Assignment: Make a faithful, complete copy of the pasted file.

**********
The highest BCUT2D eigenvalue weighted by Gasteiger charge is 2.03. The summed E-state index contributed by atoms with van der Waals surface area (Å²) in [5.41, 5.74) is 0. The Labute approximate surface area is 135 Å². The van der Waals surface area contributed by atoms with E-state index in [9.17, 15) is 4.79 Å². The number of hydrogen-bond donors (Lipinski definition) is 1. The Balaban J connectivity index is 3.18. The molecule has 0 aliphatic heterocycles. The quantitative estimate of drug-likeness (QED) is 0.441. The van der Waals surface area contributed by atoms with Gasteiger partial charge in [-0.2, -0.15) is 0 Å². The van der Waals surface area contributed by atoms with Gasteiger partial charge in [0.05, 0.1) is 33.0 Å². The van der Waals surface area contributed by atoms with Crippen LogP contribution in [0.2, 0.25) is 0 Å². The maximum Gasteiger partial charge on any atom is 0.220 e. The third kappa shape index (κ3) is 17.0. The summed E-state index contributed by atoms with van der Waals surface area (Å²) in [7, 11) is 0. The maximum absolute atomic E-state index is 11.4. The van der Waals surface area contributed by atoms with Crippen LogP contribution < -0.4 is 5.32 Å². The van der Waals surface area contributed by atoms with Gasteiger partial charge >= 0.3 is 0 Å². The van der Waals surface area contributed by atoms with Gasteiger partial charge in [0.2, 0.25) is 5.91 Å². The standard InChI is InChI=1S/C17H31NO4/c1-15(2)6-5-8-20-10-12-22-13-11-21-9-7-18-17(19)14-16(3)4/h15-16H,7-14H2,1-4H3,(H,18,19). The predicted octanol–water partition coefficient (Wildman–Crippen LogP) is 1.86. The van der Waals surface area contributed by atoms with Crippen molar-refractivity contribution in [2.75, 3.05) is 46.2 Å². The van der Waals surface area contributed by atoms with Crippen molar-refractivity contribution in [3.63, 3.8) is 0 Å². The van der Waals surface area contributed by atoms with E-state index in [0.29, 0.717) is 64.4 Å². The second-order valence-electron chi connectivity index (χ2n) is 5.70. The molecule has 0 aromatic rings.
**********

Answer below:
The highest BCUT2D eigenvalue weighted by Gasteiger charge is 2.03. The summed E-state index contributed by atoms with van der Waals surface area (Å²) in [5.41, 5.74) is 0. The Labute approximate surface area is 135 Å². The van der Waals surface area contributed by atoms with E-state index in [9.17, 15) is 4.79 Å². The number of hydrogen-bond donors (Lipinski definition) is 1. The Balaban J connectivity index is 3.18. The molecule has 0 aliphatic heterocycles. The quantitative estimate of drug-likeness (QED) is 0.441. The van der Waals surface area contributed by atoms with Gasteiger partial charge in [-0.2, -0.15) is 0 Å². The van der Waals surface area contributed by atoms with Gasteiger partial charge in [0.05, 0.1) is 33.0 Å². The van der Waals surface area contributed by atoms with Crippen LogP contribution in [0.2, 0.25) is 0 Å². The maximum Gasteiger partial charge on any atom is 0.220 e. The third kappa shape index (κ3) is 17.0. The summed E-state index contributed by atoms with van der Waals surface area (Å²) in [7, 11) is 0. The maximum absolute atomic E-state index is 11.4. The van der Waals surface area contributed by atoms with Crippen LogP contribution < -0.4 is 5.32 Å². The van der Waals surface area contributed by atoms with Gasteiger partial charge >= 0.3 is 0 Å². The van der Waals surface area contributed by atoms with Gasteiger partial charge in [0.2, 0.25) is 5.91 Å². The standard InChI is InChI=1S/C17H31NO4/c1-15(2)6-5-8-20-10-12-22-13-11-21-9-7-18-17(19)14-16(3)4/h15-16H,7-14H2,1-4H3,(H,18,19). The predicted octanol–water partition coefficient (Wildman–Crippen LogP) is 1.86. The van der Waals surface area contributed by atoms with Crippen molar-refractivity contribution in [2.75, 3.05) is 46.2 Å². The van der Waals surface area contributed by atoms with Crippen molar-refractivity contribution in [3.63, 3.8) is 0 Å². The van der Waals surface area contributed by atoms with E-state index in [0.29, 0.717) is 64.4 Å². The second-order valence-electron chi connectivity index (χ2n) is 5.70. The molecule has 0 aromatic rings.